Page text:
Billion-Year-Old Algae and Newer Genes Hint at Land Plants’ Origin
By Dana Najjar
Around 500 million years ago—when the Earth was already a ripe 4 billion years old—the first green plants appeared on dry land. Precisely how this occurred is still one of the big mysteries of evolution. Before then, terrestrial land was home only to microbial life. The first green plants to find their way out of the water were not the soaring trees or even the little shrubs of our present world. They were most likely soft and mossy, with shallow roots and few of the adaptations they would later evolve to survive and thrive on dry land. And though scientists agree that these plants evolved from some kinds of seaweed, we know comparatively little about those green algal ancestors.
But a few papers from early 2020—two based on molecular biology, and one on rare, precious fossils from 1 billion years ago—are helping to fill in the gaps in our understanding of those ancient algae and what allowed them to eventually make the transition to land.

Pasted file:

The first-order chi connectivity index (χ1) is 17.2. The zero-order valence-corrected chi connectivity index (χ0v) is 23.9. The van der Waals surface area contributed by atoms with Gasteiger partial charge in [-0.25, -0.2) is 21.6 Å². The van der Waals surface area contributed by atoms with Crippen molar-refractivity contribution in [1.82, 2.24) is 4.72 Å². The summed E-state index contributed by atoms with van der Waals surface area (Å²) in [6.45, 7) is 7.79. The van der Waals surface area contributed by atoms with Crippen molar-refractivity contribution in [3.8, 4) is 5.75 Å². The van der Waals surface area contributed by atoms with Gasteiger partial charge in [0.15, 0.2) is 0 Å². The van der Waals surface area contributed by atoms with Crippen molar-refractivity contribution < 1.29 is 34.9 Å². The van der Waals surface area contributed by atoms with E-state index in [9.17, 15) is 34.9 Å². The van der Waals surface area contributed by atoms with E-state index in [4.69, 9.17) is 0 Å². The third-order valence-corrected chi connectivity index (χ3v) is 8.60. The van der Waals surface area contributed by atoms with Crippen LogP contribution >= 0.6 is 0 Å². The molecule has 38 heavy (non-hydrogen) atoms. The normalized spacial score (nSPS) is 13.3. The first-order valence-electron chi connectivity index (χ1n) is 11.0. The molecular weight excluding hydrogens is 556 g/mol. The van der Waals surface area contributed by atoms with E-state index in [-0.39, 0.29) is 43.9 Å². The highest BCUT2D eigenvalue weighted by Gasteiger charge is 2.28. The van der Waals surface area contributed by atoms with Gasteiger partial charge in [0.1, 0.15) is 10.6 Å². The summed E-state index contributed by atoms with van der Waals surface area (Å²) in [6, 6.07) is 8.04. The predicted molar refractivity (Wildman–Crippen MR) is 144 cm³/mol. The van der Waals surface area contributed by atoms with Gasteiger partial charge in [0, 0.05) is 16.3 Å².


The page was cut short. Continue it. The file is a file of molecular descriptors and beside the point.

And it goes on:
While fossils of land plants are abundant, ancient seaweed fossils are rare. To survive out of water, plants developed sturdy vascular systems and strong cell walls. Those same characteristics make for excellent preservation in fossils. “Most algae are little squishy things; they don’t form a skeleton. The first land plants had to have some sort of mechanical support,” said Shuhai Xiao, a professor of geobiology at the Virginia Polytechnic Institute and State University. “Overall, their material is much stronger than seaweed.”
The recently unearthed tiny fossil, smaller than a single grain of rice, appears to be the world’s oldest known specimen of green algae: It rolls back the clock on the confirmed existence of these algae by a staggering 200 million years. “It’s very daunting. A billion years—that’s at least five times older than the oldest dinosaurs,” said Xiao, who is a senior author on the Nature Ecology & Evolution paper that announced the discovery. “It’s before any animals. The world is very, very different from what we know today.”